A major frustration for those seeking to expose and stop President Trump’s potential theft of the 2020 election via his attempt to delegitimize perfectly legal mail ballots is the general unwillingness of Republicans to call b.s. on their president’s baseless allegations of voter fraud. Indeed, the “Red Mirage” scenario, whereby Trump might claim victory on Election Night based on early and heavily skewed returns, depends on Republican voters eschewing mail ballots and voting in person per his instructions, thus disproportionately casting the first ballots to be counted.
That’s why it’s very significant that the most famous Republican election lawyer in the country, Ben Ginsberg, has penned a Washington Post op-ed trashing the Trump/GOP strategy of fighting inconvenient votes and voters via made-up allegations of fraud. He begins with quite the dig:
Legions of Republican lawyers have searched in vain over four decades for fraudulent double voting. At long last, they have a blatant example of a major politician urging his supporters to illegally vote twice.
The only hitch is that the candidate is President Trump.
After recounting Trump’s infamous advice to voters to deal with mail-ballot problems by voting in person as well, Ginsberg cuts to the chase:
The president’s words make his and the Republican Party’s rhetoric look less like sincere concern — and more like transactional hypocrisy designed to provide an electoral advantage. And they come as Republicans trying to make their cases in courts must deal with the basic truth that four decades of dedicated investigation have produced only isolated incidents of election fraud.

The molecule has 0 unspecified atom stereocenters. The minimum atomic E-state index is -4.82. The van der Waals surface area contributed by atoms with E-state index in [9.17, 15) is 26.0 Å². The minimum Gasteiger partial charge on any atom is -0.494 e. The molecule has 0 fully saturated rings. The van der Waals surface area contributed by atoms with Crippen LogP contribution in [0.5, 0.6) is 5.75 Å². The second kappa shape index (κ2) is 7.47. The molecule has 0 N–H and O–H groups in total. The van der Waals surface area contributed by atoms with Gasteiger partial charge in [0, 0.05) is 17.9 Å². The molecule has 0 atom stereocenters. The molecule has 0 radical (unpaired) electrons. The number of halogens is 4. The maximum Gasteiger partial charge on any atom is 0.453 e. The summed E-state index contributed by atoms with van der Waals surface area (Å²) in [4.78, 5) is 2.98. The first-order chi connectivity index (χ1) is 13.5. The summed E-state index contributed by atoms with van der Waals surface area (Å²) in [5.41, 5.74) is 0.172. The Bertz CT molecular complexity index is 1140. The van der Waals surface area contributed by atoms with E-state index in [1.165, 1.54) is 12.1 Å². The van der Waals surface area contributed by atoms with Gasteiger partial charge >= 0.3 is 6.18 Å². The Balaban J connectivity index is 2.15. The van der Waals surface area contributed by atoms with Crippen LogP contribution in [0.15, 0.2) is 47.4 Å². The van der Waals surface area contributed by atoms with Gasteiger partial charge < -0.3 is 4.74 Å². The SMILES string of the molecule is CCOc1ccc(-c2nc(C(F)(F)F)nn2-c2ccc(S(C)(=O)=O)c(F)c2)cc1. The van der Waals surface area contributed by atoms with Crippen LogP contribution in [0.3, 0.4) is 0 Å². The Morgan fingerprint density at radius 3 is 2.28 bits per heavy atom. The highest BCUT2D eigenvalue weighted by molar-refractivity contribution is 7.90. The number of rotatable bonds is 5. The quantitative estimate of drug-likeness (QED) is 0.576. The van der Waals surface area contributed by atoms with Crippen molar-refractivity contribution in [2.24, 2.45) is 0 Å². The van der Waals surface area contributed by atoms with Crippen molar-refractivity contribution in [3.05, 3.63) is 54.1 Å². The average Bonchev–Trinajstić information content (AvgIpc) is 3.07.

These are painful conclusions for me to reach. Before retiring from law practice last month, I spent 38 years in the GOP’s legal trenches. I was part of the 1990s redistricting that ended 40 years of Democratic control and brought 30 years of GOP successes in Congress and state legislatures. I played a central role in the 2000 Florida recount and several dozen Senate, House and state contests. I served as counsel to all three Republican national party committees and represented four of the past six Republican presidential nominees (including, through my law firm, Trump 2020).
And in his most powerful admission, Ginsberg suggests he was as vigilant about what Republicans like to call “ballot security” as any of them:
Each Election Day since 1984, I’ve been in precincts looking for voting violations, or in Washington helping run the nationwide GOP Election Day operations, overseeing the thousands of Republican lawyers and operatives each election on alert for voting fraud. In every election, Republicans have been in polling places and vote tabulation centers. Republican lawyers in every state have been able to examine mail-in/absentee ballot programs.
But he acknowledges that “after decades of looking for illegal voting, there’s no proof of widespread fraud.” Ginsberg notes the fiasco called the Presidential Advisory Commission on Election Integrity that Trump entrusted to Kris Kobach, which disbanded having discovered nothing, and even looks at the evidence compiled by those passionate vote suppressors at the Heritage Foundation who want to get rid of voting by mail entirely:
The Heritage Foundation Election Fraud Database has compiled every instance of any kind of voter fraud it could find since 1982. It contains 1,296 incidents, a minuscule percentage of the votes cast. A study of results in three states where all voters are mailed actual ballots, a practice at the apex of the president’s outrage, found just 372 possible cases of illegal voting of 14.6 million cast in the 2016 and 2018 general elections — 0.0025 percent.
Ginsberg is mostly addressing the GOP’s massive litigation effort aimed at restricting voting by mail and other voting opportunities all over the country. But it’s pretty clear that if Trump does claim victory on the basis of the very claims Ginsberg is destroying in this op-ed, at least one prominent Republican will not have his back:
The president’s rhetoric has put my party in the position of a firefighter who deliberately sets fires to look like a hero putting them out. Republicans need to take a hard look before advocating laws that actually do limit the franchise of otherwise qualified voters. Calling elections “fraudulent” and results “rigged” with almost nonexistent evidence is antithetical to being the “rule of law” party.
Indeed, it could be part of a fraudulent effort to rig an election for Trump.